Pope St John Paul the Great addressed the topic of “tenderness” in his book Love and Responsibility.
St John Paul explained that the essence of tenderness is found “in the tendency to make one’s own the feelings and mental states of another person”. This is a common experience in romantic relationships, as men and women feel closely involved with the inner life of their beloved, entering into the other person’s feelings and state of mind.
Tenderness also seeks outward expression. It’s not enough to have an awareness of what is going on inside the other person. One also tends to seek to communicate that sense of closeness to his beloved. “I feel the need to let the other ‘I’ know that I take his feelings and his state of mind to heart, to make this other human being feel that I am sharing it all, that I am feeling what he feels.”
We thus express this tenderness through various outward actions: holding a person to one’s chest, putting one’s arms around the other, kissing the other person.
St John Paul explains the crucial role tenderness must play in a marriage. He discusses not just the outward manifestations of tenderness, but more fundamentally, tenderness itself. In marriage, tenderness should involve “the steady participation of emotion, of a durable commitment to love, for it is this that brings a man and a woman close together, creates an interior climate of ‘communicativeness’.”
He then says that “a great deal” of this kind of tenderness is needed in a marriage.
In this context, St John Paul offers a second, even fuller definition of tenderness, in light of how it applies to the spousal relationship: “Tenderness is the ability to feel with and for the whole person, to feel even the most deeply hidden spiritual tremors, and always to have in mind the true good of that person.” What a powerful description! To feel “the most deeply hidden spiritual tremors”. Do you feel what is going on most deeply in the soul of your spouse? Her hopes, her fears, her burdens, her wounds?
St John Paul challenges spouses to have hearts that are truly united, truly able to enter into the inner lives of one another. He writes: “Tenderness creates a feeling of not being alone, a feeling that her or his whole life is equally the content of another and very dear person’s life. This conviction very greatly facilitates and reinforces their sense of unity.”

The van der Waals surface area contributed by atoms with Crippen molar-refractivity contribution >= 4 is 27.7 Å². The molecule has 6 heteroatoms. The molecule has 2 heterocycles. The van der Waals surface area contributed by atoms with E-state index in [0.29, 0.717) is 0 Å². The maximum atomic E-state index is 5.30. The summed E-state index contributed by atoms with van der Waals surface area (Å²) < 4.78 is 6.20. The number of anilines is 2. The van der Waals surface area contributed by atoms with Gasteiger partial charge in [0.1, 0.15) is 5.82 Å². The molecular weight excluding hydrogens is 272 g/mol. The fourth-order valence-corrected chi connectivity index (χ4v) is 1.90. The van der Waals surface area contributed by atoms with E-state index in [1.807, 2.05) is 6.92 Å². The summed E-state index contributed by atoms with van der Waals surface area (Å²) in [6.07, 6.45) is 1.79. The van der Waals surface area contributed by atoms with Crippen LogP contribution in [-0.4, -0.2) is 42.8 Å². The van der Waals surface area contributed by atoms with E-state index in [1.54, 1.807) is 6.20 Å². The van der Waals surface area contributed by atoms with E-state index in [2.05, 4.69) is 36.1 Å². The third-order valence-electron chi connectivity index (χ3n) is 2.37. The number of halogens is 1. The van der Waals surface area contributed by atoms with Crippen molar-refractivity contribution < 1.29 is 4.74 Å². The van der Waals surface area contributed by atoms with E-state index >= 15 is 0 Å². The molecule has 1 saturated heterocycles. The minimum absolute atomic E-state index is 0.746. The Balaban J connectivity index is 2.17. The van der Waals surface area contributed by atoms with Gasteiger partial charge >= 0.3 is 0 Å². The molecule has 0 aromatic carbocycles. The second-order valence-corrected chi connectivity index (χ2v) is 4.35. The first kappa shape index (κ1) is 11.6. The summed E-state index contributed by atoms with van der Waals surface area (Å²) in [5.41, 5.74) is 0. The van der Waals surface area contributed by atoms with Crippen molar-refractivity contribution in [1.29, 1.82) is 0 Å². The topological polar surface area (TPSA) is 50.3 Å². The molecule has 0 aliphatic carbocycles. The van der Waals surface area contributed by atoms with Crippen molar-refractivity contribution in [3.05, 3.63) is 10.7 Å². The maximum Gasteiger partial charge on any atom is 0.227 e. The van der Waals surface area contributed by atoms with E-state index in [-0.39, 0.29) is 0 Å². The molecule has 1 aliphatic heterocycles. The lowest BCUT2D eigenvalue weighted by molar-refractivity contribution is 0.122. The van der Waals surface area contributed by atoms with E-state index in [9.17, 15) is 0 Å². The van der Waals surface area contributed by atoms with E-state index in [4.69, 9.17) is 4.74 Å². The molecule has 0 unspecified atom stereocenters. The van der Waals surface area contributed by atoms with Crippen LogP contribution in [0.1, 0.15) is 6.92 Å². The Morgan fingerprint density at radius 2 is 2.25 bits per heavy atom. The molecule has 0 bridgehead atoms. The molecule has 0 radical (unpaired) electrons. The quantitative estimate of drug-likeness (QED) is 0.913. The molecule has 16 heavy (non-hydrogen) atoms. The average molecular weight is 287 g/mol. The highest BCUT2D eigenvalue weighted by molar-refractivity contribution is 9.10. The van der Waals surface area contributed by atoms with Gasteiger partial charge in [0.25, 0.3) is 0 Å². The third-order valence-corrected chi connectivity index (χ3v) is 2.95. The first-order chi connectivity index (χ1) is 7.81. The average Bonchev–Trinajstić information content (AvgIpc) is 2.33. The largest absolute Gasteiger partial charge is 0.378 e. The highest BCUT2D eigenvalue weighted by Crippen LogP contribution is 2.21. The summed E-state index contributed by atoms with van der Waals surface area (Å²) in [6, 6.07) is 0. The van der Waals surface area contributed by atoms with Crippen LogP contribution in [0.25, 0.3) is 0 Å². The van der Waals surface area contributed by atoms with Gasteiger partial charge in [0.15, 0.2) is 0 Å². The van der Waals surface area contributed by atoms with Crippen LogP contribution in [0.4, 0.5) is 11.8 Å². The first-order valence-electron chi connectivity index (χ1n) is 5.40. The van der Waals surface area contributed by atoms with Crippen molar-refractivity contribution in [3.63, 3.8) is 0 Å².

Women not only expect this type of tenderness from their husbands, but they actually have a special right to it in marriage.
St John Paul gives three reasons why husbands need to enter deeply into the emotional lives of their wives.
First, at the most basic level, the woman’s emotional life is generally deeper than the man’s. Therefore, the woman has a greater need for tenderness, in a way that men may have a difficult time understanding since they don’t share that need as much.
Second, the woman gives herself to the man. When a woman gets married, she typically leaves her home and her mother and father in order to join herself to her husband.
Since women generally have a much richer emotional life, they may feel this breakaway from home more acutely than men, especially if they come from a close-knit family and a strong relationship with their parents. While most men look forward to leaving home and starting the new adventure of married life, some women, while experiencing this excitement, also experience a sense of loss as they leave the people they have been most emotionally invested in throughout their lives to join themselves to their husbands. Therefore, the woman has an even greater need for her husband to enter into her feelings and state of mind as she goes through this transition and surrenders herself in marriage.
Third, the woman goes through extremely important and difficult experiences in her life (e.g. pregnancy, childbirth, nursing, caring for a newborn, leaving a job, staying at home). Some women feel very alone in the midst of these new experiences. Therefore, they have a special need for tenderness from their husbands as they go through these transitions.
St John Paul challenges men to do much more than provide for their wives financially or take care of things around the house. He challenges husbands to enter deeply into their wives’ emotional lives — “to feel with and for the whole person”.
Men who get so caught up in work, sports, the nightly news, or projects at home while remaining emotionally distant from their own wives fail to provide the kind of tenderness St John Paul is describing — the kind of tenderness that women have a special right to in marriage.
This challenge to men is especially important when their wives become mothers, for that is perhaps when women need the tenderness of their husbands the most. Our culture does not fully recognise the dignity and value of motherhood. Men in the workplace constantly earn praise, respect, and recognition for their professional accomplishments, but mothers who choose to stay at home and dedicate their lives full-time to raising children rarely receive such affirmation from the world. In fact, many times they are looked down upon.
Our culture constantly affirms people for their productivity and accomplishments outside of the home, but looks puzzlingly down on a woman who would choose to stay at home to raise children.
It’s no wonder many mothers feel very alone and begin to second-guess their state in life as they transition from the workplace to motherhood.
Therefore, especially in a culture like ours, men, more than ever before, need to go out of their way to support their wives and enter into the many “spiritual tremors” they encounter through these important events in their lives.
Author’s note: Many of the ideas in this article are based on information from Dr Edward Sri’s book, Men, Women and the Mystery of Love.